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A comparison of nutrient uptake efficiency and growth rate between different macrophyte growth forms

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Aquatic macrophytes grow abundantly in many lowland streams and play a key role in ecosystem functioning, such as nutrient retention. In this study, we performed a microcosm experiment to quantify and compare the contribution of two freshwater macrophyte growth forms to nutrient cycling. We measured and compared inorganic nitrogen (NH4–N and NO3–N) and phosphorus (PO4–P) uptake kinetic parameters (Vmax and Cmin) in 12 submerged and seven amphibious plant species. We tested whether relative growth rate (RGR) was related to high Vmax and low Cmin, and quantified changes in nutrient uptake kinetic in a subset of six out of 19 plants species during the growth season. Uptake rates of NH4–N were higher in submerged compared to amphibious plants, whereas uptake rates of NO3–N were significantly higher in amphibious species; PO4–P uptake kinetics were not significantly different between the two growth forms. There were also significant seasonal differences in Vmax NH4–N rate among both submerged and amphibious species and in Vmax NO3–N among amphibious species. Highest uptake rates were observed in summer for both submerged and amphibious species. Overall, we found that nutrient uptake kinetics differed between the two growth forms within and between seasons. Consequently, the presence of both growth forms should extend the period of nutrient uptake across the year and enhance nutrient uptake within seasons. We conclude that higher functional diversity enhances annual nutrient uptake in streams and that stream restoration efforts should consider increasing the niche space available for both submerged and amphibious species.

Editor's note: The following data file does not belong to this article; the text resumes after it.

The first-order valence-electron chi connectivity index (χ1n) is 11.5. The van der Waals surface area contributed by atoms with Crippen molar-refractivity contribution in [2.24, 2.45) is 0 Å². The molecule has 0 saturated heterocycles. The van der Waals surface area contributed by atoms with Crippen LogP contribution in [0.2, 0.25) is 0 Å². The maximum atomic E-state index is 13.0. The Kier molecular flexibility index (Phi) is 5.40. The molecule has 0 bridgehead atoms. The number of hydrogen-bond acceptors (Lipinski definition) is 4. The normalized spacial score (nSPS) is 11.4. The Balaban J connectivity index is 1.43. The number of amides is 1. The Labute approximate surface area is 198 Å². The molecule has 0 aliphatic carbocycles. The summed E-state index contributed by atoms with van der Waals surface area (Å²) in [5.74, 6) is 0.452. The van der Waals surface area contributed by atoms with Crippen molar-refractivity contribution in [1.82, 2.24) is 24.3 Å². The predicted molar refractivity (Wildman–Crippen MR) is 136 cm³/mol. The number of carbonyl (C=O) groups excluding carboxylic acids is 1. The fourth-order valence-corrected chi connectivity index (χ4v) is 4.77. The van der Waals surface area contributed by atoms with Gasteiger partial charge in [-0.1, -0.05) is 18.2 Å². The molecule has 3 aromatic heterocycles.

Original languageEnglish
Article number111181
JournalJournal of Environmental Management
Publication statusPublished - Nov 2020

    Research areas

  • Functional diversity, Macrophyte growth forms, Nutrient uptake kinetics, Relative growth rate, Seasonal differences

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